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The Entertainment Software Association, you may have heard, has been making noise recently about keeping Canada on the U.S. Trade Representative’s “Priority Watch List” of countries with rampant piracy problems and an unwillingness to do anything about them. As part of the International Intellectual Property Alliance, which filed a Special 301 Report asking that Canada be kept on the list, the ESA expressed its “continued disappointment” with Canada over its “legislative deficiencies and a lack of consistent, deterrent enforcement” of IP laws.

Let me first summarize the reaction of most Canadians by saying, “Oh, boo hoo.” That may sound vaguely knee-jerkish but regardless of the legitimacy of the IIPA’s position, and that’s certainly debatable, the one thing we Toronto-hatin’, Hockey Night-lovin’, Moosehead-drinkin’ hosers just don’t care for is Americans trying to tell us what to do. That kind of thing just doesn’t play too well up here.

But there’s more to it this time around than just the indignant outrage of the Kenora dinner jacket crowd. A far more considered and intellectually hefty opposition to Canada’s presence on the Priority Watch List comes from none other than the Computer and Communications Industry Association, which “opposes placing Canada on any Special 301 list in the company of nations that genuinely fail to provide adequate and effective protection [to IP laws].”

And just what is this Computer and Communications Industry Association? “CCIA is a nonprofit membership organization for a wide range of companies in the computer, internet, information technology, and telecommunications industries, represented by their senior executives,” the agency’s website says. “Created over four decades ago, CCIA promotes open markets, open systems, open networks, and full, fair, and open competition.” CCIA members include Google, Microsoft, Oracle, Yahoo!, Intuit, Nvidia and many others.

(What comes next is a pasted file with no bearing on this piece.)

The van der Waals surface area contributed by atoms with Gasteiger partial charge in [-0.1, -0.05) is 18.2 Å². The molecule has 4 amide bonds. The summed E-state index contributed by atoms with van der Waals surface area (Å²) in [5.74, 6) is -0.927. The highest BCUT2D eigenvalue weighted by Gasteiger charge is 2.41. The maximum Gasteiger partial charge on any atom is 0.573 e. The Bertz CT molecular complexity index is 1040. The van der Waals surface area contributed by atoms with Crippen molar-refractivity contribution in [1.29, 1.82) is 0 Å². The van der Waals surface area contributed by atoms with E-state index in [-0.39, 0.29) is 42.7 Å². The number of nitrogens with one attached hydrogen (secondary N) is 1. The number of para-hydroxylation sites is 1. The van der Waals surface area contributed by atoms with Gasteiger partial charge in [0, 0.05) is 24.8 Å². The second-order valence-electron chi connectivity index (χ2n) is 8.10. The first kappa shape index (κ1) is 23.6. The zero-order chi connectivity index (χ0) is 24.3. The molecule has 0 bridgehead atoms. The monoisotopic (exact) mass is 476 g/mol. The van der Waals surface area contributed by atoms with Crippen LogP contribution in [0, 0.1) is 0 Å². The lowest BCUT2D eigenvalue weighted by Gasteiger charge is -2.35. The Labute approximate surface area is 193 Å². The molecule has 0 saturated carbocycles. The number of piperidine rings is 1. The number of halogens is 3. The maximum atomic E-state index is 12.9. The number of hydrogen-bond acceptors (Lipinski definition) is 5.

While none of those companies are specifically game-oriented, they draw a lot of water in the overall technology industry and presumably have a certain valuable insight into the nature of software piracy and how best to fight it. And unlike the IIPA, the CCIA believes that the inclusion of Canada on the Special 301 list is a mistake that ultimately diminishes the credibility of the process.

“Placing IP-respecting nations with whom we differ on policy among IP scofflaws undermines the deterrent effect of such treatment for those nations which genuinely perpetuate the most onerous or egregious acts, policies, or practices with respect to rights related to intellectual property,” the CCIA said in its own filing to the U.S. Trade Representative, made on February 16.

“CCIA opposes placing Canada on any Special 301 list in the company of nations that genuinely fail to provide adequate and effective protection. Canada’s current copyright law and practice clearly satisfy the statutory ‘adequate and effective’ standard,” it continued. “Indeed, in a number of respects, Canada’s laws are more protective of creators than those of the United States.” That’s a bold statement, but coming as it does from a copyright advocacy group with heavy hitters like Microsoft on board, not one that should be dismissed outright.

One of the IIPA’s primary complaints is that despite being a signatory to the World Intellectual Property Organization treaties, Canada hasn’t actually done anything to bring its laws into compliance with its regulations. But as the CCIA notes, providing “adequate and effective protection” to intellectual property rights is a function of Canadian law, not whether or not Canada has ratified any particular treaty. One particular sticking point revolves around hardware like the notorious R4 device for the Nintendo DS and other mod chips, which are illegal in the U.S. but not in Canada. “The widespread availability of circumvention devices in Canada, which are not prohibited under Canadian law, is central to the piracy problem,” the IIPA claimed in its filing to the USTR. “The lack of TPM [technological prevention measures] protections in Canada also enables vendors to import circumvention devices from overseas manufacturers by the thousands.”